Prosecuting the underage better than focus on lent IDs

By Peter Coulson

- Last updated on GMT

Related tags: Identity document, Passport, Personal identification

Coulson: why does the Government not recognise the deterrent effect of prosecution for buying drinks underage?
Coulson: why does the Government not recognise the deterrent effect of prosecution for buying drinks underage?
MA legal editor Peter Coulson considers the legality of pursuing those who lent their ID to family or friends.

Much controversy was caused recently by a statement issued by Swansea Police, saying that they were going to pursue people who lent their ID to members of their family or friends for the purpose of obtaining alcohol.

I wrote at the time that this seemed a bridge too far, legally. However, I have been in correspondence with a reader on the issues and he has directed me to two pieces of legislation — the Identity Cards Act 2006 and the Forgery and Counterfeiting Act 1981. Yes, I am that sad: I read Acts of Parliament for fun!

Although the first Act is concerned principally with the establishment of a national identity card for purposes that include "the enforcement of prohibitions of purchases of age-restricted products", it also covers the possession of false identity documents, or an identity document that belongs to someone else, with the intention of inducing another person to use it for establishing certain facts (including age). So the actual possession of your brother's ID when you go into a pub could in itself be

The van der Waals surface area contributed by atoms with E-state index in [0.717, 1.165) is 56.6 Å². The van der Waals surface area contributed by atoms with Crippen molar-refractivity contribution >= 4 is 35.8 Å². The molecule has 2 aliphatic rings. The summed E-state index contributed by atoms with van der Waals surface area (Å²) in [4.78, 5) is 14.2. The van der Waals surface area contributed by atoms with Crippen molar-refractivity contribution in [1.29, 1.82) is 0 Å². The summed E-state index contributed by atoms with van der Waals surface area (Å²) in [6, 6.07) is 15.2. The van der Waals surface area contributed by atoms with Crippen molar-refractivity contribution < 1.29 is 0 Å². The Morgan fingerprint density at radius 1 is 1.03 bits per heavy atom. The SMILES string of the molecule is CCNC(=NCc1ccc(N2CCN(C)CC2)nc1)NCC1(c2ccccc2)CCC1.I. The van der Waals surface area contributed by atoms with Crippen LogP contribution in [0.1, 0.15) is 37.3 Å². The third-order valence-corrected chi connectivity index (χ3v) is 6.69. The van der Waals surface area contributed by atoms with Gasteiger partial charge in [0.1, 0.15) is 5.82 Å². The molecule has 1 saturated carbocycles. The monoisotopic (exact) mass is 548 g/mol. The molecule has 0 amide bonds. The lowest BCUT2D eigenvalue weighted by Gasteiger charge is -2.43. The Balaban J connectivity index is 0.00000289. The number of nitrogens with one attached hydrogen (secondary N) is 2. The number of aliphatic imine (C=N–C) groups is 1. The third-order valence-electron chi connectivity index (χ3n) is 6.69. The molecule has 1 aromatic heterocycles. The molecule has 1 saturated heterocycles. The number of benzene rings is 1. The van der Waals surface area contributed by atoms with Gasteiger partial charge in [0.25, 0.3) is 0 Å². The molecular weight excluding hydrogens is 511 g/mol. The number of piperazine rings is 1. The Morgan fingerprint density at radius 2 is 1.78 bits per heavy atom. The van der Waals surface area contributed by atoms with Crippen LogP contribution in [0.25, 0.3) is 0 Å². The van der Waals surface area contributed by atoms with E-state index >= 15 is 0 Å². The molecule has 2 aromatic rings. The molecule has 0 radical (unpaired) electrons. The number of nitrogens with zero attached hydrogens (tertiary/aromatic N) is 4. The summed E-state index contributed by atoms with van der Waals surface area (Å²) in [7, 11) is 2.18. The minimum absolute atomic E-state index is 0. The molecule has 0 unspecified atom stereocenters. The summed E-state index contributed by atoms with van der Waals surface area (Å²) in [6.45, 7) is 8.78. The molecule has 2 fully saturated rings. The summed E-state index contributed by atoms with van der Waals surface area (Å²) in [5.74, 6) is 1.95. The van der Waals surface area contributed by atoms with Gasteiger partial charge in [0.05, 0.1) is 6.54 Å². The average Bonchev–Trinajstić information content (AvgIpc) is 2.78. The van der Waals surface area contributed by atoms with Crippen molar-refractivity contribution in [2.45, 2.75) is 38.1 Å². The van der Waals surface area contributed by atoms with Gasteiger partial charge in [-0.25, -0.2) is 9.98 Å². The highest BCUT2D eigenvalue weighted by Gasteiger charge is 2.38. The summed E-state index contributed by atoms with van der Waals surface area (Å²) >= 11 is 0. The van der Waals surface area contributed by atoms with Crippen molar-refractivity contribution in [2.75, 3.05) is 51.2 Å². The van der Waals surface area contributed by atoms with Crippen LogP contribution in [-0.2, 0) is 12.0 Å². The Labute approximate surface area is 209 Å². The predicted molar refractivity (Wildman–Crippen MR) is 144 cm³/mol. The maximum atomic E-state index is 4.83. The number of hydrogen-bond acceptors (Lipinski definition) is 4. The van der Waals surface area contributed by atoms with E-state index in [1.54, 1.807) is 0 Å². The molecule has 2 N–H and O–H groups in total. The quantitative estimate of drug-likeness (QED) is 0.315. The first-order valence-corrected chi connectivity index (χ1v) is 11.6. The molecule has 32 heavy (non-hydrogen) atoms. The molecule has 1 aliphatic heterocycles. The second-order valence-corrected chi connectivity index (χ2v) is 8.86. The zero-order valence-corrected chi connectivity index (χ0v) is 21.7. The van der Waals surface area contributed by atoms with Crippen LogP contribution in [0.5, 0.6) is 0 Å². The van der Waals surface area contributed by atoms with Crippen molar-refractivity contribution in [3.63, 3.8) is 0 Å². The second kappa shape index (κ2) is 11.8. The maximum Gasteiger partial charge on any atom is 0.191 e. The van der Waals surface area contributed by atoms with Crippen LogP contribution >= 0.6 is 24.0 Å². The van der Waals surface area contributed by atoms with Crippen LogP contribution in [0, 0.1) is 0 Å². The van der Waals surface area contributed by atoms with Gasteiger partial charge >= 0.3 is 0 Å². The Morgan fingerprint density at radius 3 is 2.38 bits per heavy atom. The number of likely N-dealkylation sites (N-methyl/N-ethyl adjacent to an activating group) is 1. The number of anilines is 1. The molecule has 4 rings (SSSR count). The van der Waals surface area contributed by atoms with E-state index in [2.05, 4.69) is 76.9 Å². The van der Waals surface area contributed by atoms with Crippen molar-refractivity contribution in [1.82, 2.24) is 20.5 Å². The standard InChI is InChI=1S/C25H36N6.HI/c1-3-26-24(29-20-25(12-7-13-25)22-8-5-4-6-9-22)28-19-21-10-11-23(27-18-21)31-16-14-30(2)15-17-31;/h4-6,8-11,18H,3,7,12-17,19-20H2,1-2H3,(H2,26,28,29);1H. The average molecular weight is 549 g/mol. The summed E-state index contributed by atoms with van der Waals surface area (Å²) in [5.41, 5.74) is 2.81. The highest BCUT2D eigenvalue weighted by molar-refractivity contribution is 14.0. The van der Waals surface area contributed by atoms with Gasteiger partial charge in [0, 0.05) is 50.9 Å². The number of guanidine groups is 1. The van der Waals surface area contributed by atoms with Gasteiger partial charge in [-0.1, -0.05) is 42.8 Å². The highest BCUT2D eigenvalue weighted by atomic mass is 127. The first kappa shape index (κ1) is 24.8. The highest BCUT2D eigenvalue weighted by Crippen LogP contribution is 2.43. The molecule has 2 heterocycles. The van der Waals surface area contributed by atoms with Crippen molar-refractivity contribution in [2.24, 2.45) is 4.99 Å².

an offence.

However, there are two important points here. This will not cover trade-based or independent proof-of-age cards, such as PASS cards. The Act defines the type of identity documents to which this offence applies — mainly the new Government ID card, a passport or a driving licence. So producing a completely false age card, which is not one of these, will not trigger the Act. Similarly, forging or using a forged or changed passport or driving licence would be an offence anyway, but not tampering with another type of ID card, except the new Government one.

Secondly, there does not appear directly to be an offence by the family member who supplies the document to the underage drinker, at least, not under these two Acts. Whether the police feel that there could be a charge of "aiding and abetting" the commission of the offence of possession is not clear, but there is an awful lot of evidence to be gathered on that score and I am not sure that the Swansea Police have that much time at their disposal.

Deterrent effect

My correspondent is lobbying his own MP and the Home Secretary on these issues, quite rightly, in my view. I do not see why a person who is old enough to try and dupe a licensee should not be old enough to be fined for it.

After all, it is a lot easier to establish that someone underage is trying to buy an alcoholic drink than it is to chase around trying to discover who gave him the document — and actually a lot more effective.

I am still unclear as to why this Government does not recognise the deterrent effect of prosecution in these cases.

Young people (and their families) genuinely consider that trying to buy a drink underage is a guilt-free exercise and is not a criminal act at all. Yet now that just two incidents of underage selling can risk the whole of a person's livelihood in the licensed trade, would it not be a good idea to ram home the message that both attempting to buy and using fraud or subterfuge to do so is a crime that can be punished.

Even the current TV campaign aimed at potential young drinkers concentrates on the damaging side-effects of alcohol and its "progression" to drugs and sex.

It is intended to shock, but nowhere does it mention that buying alcohol underage is illegal. Just some of the money could be spent on getting this message across — and a little more support from the police and the Home Office would help to redress the balance.

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